I returned to Ann Arbor after picking up all the petitions signed across the country on about 100 bundles of paper---invaluable for later use and which I had found abandoned in the Wabash HQ---and leaving them with my parents in Wauwatosa WI. Afterwards, in Ann Arbor, I participated in an SDS convention which had me hosting Mark Rudd as a houseguest. I met Bill Ayers and Diana Oughton [who was soon to die in a bomb explosion in Greenwich Village]. Diana was sweet enough, but basically under the wing of reckless adventurers. Ayers and Rudd were pompous little mountebanks utterly full of themselves. Hayden was a human computer with political info, and a pock-marked ectomorphic version of Panamanian dictator Noriega. I can always recall Rudd sitting in my bedroom smoking my weed telling me to "Dare to Cheat, Dare to Win."

Certainly an appropriate statement from a spoiled brat Jewish kid from Livingston NJ. Ayers was worse, with his daddy's money supporting him while he played at being a revolutionary. Both live on today as examples of American toleration of dissent, something that neither of them would ever permit were they ever given the power to prevent it A couple of Castro & Kim Jung-Il wannabes who live on beyond their just deserts.

In April, '69, I got a letter from the State Dept. inviting me to join the Foreign Service and I left Ann Arbor for good. Strangely, I found myself on a plane to Azerbaijan while working for Amoco Corporation in the mid-nineties seated next to Sam Brown, whom I had worked with in the '68 McCarthy campaign & who was Clinton's "Ambassador-at-Large" to Eastern Europe on Human Rights affairs. We spent three days together as he monitored an election in Azerbaijan & I explained the oil industry to him---he didn't seem interested in the details. Daniel Flynn defines Brown's mindset very well:
That the events in Chicago might have catalyzed the nation’s rightward turn never seems to occur to such nostalgists. Instead, they blindly celebrate an event that helped cause the political developments they lament. Apart from the immediate effect—Democratic voters’ withholding votes from a party that seemed unable to govern its own convention, let alone the nation—the events of 40 years ago led to a long-term transformation of the Democratic Party. Democratic delegate Ben Wattenberg observed of the party’s 1972 convention: “There won’t be any riots in Miami because the people who rioted in Chicago are on the platform committee.” Consider the treatment of Mayor Daley, who had opened the 1968 Democratic Convention, at the 1972 gathering. The party’s credentials committee, steeped in George McGovern–inspired reformist impulses, refused to seat Daley’s slate of delegates elected by Cook County voters. Instead, the committee replaced the slate with an unelected one led by Jesse Jackson that more closely resembled the diversity that the party’s new quota system demanded.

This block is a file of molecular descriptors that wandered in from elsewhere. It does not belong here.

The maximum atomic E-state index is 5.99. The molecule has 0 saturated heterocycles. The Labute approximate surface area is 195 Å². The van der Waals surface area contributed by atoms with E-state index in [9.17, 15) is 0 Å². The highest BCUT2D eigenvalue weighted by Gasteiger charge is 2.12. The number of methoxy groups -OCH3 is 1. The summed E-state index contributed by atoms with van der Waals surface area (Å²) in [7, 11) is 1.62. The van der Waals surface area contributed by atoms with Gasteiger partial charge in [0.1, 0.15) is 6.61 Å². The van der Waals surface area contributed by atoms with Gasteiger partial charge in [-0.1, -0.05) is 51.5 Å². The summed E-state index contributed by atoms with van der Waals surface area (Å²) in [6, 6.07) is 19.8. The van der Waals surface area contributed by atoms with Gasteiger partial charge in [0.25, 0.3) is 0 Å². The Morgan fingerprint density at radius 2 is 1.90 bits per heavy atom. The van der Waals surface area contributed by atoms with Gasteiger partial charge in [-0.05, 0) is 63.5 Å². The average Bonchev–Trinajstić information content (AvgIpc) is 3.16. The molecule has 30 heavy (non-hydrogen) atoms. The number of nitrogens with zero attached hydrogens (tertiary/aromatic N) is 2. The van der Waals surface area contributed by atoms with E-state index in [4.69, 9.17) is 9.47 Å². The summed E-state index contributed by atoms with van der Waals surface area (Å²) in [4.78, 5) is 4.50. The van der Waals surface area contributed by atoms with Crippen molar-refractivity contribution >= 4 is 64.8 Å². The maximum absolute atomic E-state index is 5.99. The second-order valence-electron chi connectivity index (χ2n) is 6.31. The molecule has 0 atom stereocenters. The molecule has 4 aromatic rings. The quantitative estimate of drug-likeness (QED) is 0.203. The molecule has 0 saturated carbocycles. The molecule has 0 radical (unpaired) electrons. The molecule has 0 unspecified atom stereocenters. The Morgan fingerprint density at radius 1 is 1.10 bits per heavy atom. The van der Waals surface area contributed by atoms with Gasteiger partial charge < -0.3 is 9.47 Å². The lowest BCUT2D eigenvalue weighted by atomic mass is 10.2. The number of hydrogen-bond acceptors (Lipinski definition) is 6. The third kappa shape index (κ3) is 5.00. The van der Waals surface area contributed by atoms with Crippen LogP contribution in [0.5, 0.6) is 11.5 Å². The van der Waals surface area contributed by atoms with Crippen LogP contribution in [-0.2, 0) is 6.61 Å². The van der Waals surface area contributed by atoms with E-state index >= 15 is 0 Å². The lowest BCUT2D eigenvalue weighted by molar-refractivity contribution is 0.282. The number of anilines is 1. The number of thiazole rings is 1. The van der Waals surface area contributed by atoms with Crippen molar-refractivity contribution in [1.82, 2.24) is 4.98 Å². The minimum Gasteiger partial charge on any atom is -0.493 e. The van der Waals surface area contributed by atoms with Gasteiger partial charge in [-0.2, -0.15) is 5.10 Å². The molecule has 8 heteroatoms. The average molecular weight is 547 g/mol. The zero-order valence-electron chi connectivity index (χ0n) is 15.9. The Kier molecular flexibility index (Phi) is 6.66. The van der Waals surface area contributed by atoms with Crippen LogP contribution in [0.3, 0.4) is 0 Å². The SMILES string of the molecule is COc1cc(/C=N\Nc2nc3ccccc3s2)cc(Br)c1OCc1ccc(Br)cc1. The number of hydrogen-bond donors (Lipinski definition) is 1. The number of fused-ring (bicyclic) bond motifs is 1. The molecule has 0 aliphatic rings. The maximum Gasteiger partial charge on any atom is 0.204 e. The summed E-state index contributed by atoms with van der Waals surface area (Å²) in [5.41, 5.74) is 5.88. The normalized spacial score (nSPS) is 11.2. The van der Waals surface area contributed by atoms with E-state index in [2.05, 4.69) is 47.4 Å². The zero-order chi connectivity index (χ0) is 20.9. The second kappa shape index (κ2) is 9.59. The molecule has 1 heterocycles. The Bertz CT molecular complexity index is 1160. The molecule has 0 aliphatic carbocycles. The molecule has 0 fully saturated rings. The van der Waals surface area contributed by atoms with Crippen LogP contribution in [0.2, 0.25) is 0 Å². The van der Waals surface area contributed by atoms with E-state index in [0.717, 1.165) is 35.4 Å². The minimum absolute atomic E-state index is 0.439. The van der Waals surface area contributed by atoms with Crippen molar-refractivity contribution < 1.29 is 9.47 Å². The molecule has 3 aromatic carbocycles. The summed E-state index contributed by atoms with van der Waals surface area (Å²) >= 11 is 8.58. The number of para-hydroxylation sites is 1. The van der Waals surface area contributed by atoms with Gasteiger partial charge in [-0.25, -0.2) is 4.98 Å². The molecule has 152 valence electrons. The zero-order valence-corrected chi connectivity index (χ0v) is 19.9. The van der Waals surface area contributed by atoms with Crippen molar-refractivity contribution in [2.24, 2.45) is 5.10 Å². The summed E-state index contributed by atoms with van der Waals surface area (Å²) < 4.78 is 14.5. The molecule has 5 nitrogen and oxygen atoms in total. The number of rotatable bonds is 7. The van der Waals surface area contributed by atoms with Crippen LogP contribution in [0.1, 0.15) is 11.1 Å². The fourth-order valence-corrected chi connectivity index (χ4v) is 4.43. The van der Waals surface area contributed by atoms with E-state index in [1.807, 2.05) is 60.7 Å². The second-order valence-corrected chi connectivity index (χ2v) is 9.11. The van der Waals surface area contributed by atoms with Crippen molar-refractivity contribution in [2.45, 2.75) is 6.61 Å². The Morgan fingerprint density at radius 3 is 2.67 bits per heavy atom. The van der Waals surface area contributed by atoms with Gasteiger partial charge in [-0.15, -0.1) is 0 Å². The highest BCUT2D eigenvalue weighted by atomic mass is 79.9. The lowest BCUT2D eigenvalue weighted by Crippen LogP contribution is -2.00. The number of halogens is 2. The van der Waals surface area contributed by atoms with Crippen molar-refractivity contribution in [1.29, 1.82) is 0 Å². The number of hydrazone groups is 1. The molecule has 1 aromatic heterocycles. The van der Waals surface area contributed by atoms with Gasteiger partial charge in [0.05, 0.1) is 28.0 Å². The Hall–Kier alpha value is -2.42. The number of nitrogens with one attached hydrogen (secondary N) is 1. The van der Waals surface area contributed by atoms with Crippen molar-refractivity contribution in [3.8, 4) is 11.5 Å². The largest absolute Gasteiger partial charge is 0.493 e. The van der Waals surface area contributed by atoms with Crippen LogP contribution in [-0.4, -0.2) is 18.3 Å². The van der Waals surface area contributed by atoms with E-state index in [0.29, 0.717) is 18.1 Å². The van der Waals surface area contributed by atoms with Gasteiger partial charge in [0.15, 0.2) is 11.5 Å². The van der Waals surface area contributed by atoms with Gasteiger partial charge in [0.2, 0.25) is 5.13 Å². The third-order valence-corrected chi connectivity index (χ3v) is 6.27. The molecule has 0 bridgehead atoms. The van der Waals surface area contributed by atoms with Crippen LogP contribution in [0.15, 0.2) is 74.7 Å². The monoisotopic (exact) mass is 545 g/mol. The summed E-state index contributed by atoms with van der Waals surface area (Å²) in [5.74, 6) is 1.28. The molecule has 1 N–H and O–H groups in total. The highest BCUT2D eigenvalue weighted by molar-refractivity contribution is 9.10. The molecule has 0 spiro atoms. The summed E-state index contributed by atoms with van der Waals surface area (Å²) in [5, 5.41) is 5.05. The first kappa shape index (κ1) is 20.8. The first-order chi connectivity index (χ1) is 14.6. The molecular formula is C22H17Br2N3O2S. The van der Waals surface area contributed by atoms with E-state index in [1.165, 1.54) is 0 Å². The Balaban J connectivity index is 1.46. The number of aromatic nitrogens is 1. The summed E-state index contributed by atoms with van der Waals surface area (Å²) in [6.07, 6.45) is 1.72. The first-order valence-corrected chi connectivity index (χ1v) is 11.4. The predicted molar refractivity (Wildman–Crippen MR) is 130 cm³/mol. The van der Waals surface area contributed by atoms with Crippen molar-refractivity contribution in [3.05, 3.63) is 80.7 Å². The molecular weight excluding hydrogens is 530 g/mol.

This rule-or-ruin mentality ruined Hubert Humphrey’s chances of ruling, and it continues to this day. Instead of FDR’s party of the working man, the post-’68 Democrats have been easy to caricature as the Abortion Party, the Blame-America-First Party, and the Soft-on-Crime Party. In the ten presidential elections since the bloody ’68 convention riots, Democrats have won just three to the Republicans’ seven. This Republican dominance exactly mirrors Democratic successes in the 40 years prior to 1968.

Perhaps the Republicans will cede the White House to the crazies who forty years ago were in their late teens or early twenties & have never grown up. More likely, once again the Hate-America wing of the Democrats might alienate the "silent majority" of Americans who realize the USA is, in Kobe Bryant's words, "the greatest country in the world."

1 comment :

GW said...

Fascinating story. As to the concluding sentence . . . amen.